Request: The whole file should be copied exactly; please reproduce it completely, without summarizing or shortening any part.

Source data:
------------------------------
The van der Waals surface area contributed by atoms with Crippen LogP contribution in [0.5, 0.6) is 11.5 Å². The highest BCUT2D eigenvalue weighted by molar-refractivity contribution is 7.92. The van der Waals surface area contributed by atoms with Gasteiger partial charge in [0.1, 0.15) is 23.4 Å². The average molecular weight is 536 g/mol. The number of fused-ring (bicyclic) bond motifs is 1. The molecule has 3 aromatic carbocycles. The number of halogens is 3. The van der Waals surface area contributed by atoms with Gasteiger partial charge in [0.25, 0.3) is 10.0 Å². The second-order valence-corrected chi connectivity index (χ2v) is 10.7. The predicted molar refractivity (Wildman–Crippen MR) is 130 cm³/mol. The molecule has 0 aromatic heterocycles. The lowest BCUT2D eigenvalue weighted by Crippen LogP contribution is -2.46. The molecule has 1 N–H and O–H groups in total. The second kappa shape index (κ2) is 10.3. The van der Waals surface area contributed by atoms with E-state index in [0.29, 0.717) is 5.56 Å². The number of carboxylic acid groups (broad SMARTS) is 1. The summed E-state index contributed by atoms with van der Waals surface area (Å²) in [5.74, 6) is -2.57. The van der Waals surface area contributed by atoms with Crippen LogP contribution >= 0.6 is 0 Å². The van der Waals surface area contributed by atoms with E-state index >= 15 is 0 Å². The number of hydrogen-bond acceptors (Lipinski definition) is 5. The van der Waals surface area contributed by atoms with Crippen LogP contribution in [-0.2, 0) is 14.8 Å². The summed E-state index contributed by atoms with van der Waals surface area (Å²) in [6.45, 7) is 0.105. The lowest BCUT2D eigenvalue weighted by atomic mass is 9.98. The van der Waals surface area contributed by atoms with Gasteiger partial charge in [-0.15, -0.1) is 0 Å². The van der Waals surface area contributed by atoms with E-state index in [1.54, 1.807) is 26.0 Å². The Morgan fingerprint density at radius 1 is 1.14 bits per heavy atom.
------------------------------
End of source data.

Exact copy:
The van der Waals surface area contributed by atoms with Crippen LogP contribution in [0.5, 0.6) is 11.5 Å². The highest BCUT2D eigenvalue weighted by molar-refractivity contribution is 7.92. The van der Waals surface area contributed by atoms with Gasteiger partial charge in [0.1, 0.15) is 23.4 Å². The average molecular weight is 536 g/mol. The number of fused-ring (bicyclic) bond motifs is 1. The molecule has 3 aromatic carbocycles. The number of halogens is 3. The van der Waals surface area contributed by atoms with Gasteiger partial charge in [0.25, 0.3) is 10.0 Å². The second-order valence-corrected chi connectivity index (χ2v) is 10.7. The predicted molar refractivity (Wildman–Crippen MR) is 130 cm³/mol. The molecule has 0 aromatic heterocycles. The lowest BCUT2D eigenvalue weighted by Crippen LogP contribution is -2.46. The molecule has 1 N–H and O–H groups in total. The second kappa shape index (κ2) is 10.3. The van der Waals surface area contributed by atoms with E-state index in [0.29, 0.717) is 5.56 Å². The number of carboxylic acid groups (broad SMARTS) is 1. The summed E-state index contributed by atoms with van der Waals surface area (Å²) in [5.74, 6) is -2.57. The van der Waals surface area contributed by atoms with Crippen LogP contribution >= 0.6 is 0 Å². The van der Waals surface area contributed by atoms with E-state index >= 15 is 0 Å². The number of hydrogen-bond acceptors (Lipinski definition) is 5. The van der Waals surface area contributed by atoms with Crippen LogP contribution in [-0.2, 0) is 14.8 Å². The summed E-state index contributed by atoms with van der Waals surface area (Å²) in [6.45, 7) is 0.105. The lowest BCUT2D eigenvalue weighted by atomic mass is 9.98. The van der Waals surface area contributed by atoms with Gasteiger partial charge in [-0.15, -0.1) is 0 Å². The van der Waals surface area contributed by atoms with E-state index in [1.54, 1.807) is 26.0 Å². The Morgan fingerprint density at radius 1 is 1.14 bits per heavy atom.